Ereterus was hot and tired when he came to a large pair of ruins jutting out from a hill in the Plains of Van Durgle. Cracked, aged, and worn, the decrepit structure was the remnant of an old fort, and by the looks of the stag insignia above the partly open rusted portcullis, it had been in use by the Horfifin dynasty, who had long wiped out the vassal states, the smaller kingdoms that paid homage to the Austentoff dynasty. Ereterus knew history well. The Horfifin dynasty had overthrown and taken many of the smaller kingdoms from the Austentoff, claiming them as their own. The Austentoff dynasty had never forgiven them for it, and the unbridle malice that had time to stew and boil under the flames of hundreds and hundreds of years in resentment within the cauldron of time would be the Horfifin dynasty’s undoing, to a certain extent. Not that it mattered. In the long run King Horfifin’s XXXXVI wouldn’t have been able to withstand the even greater onslaught that ravaged the land a couple years later. It’s why hardly anyone lived on the ground anymore.
The tower, ancient and weathered, still exuded a feeling of strength, as if the spirit of the builders from ages past had put all their blood and ingenuity into it. In a sense, the spirits of the old builders still lived within these walls. Ereterus could feel it.
Ereterus took a look at the plain around him. From north to west, to east to south, the Plains of Van Durgle stretched like an undulating ocean, the grass bowing to the light breeze. The ruins wouldn’t be the safest place to camp (very little places at ground level were), but it would certainly be better than his prior nights of camping out in the open. It was only midday, but Ereterus didn’t care. He had been walking long hours for the past couple of months. He had been walking long hours for most of his life. Only rarely did he come across shelter that he could take refuge in. Normally he walked until 1 AM, only to get up at 7 AM. When he occasionally found a structure, which was rare, he would take advantage of his good fortune.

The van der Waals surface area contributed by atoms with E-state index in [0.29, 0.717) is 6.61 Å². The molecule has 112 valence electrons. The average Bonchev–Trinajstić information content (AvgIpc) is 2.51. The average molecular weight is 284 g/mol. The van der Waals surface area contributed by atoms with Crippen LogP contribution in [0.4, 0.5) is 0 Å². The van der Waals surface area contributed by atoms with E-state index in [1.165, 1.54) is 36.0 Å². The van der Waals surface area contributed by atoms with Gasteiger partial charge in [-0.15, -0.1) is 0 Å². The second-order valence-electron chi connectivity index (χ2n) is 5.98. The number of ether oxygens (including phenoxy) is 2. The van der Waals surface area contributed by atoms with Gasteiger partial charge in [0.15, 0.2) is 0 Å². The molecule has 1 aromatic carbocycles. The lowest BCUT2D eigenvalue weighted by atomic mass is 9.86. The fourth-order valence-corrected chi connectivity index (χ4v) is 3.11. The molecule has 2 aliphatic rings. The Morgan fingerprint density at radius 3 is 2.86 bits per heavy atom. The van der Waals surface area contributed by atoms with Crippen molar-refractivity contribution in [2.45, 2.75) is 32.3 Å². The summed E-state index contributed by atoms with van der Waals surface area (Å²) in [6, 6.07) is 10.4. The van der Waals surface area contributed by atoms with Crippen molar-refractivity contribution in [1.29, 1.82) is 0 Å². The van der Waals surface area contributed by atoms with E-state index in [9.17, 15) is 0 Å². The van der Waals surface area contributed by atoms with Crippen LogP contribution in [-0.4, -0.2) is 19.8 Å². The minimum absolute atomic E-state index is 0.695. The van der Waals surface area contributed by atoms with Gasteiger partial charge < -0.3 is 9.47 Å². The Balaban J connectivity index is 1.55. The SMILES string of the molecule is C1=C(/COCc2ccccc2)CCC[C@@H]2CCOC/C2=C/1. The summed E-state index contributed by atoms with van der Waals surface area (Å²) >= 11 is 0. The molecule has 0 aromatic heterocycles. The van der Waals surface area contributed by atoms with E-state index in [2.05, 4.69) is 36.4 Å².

How he would have loved to have rested more. But time didn’t afford him the luxury. He had seen the vision from the oracle back in in Ipais. It wasn’t a vision set in stone, but a couple of visions that broke into two roads, one pleasant, one sinister, of what could be. There were two outcomes, a dead world, or reborn world of light and knowledge.
This knowledge that he carried was a burden. Ereterus knew that if he told anyone what he knew that they would kill him. The Ipains didn’t look kindly on what they considered blasphemy. If he dared share what the oracle had showed him, they would call him and the oracle a liar, giving them a prolonged death. Silence wasn’t always golden. It was more than that. It was the breath of life. Still, the knowledge he carried weighed heavier than the pack on his back, and he longed for the day that he wouldn’t have to keep it secret. Until then, there was nothing he could do. Eventually the time would come, he hoped, that all would be made known unto civilization.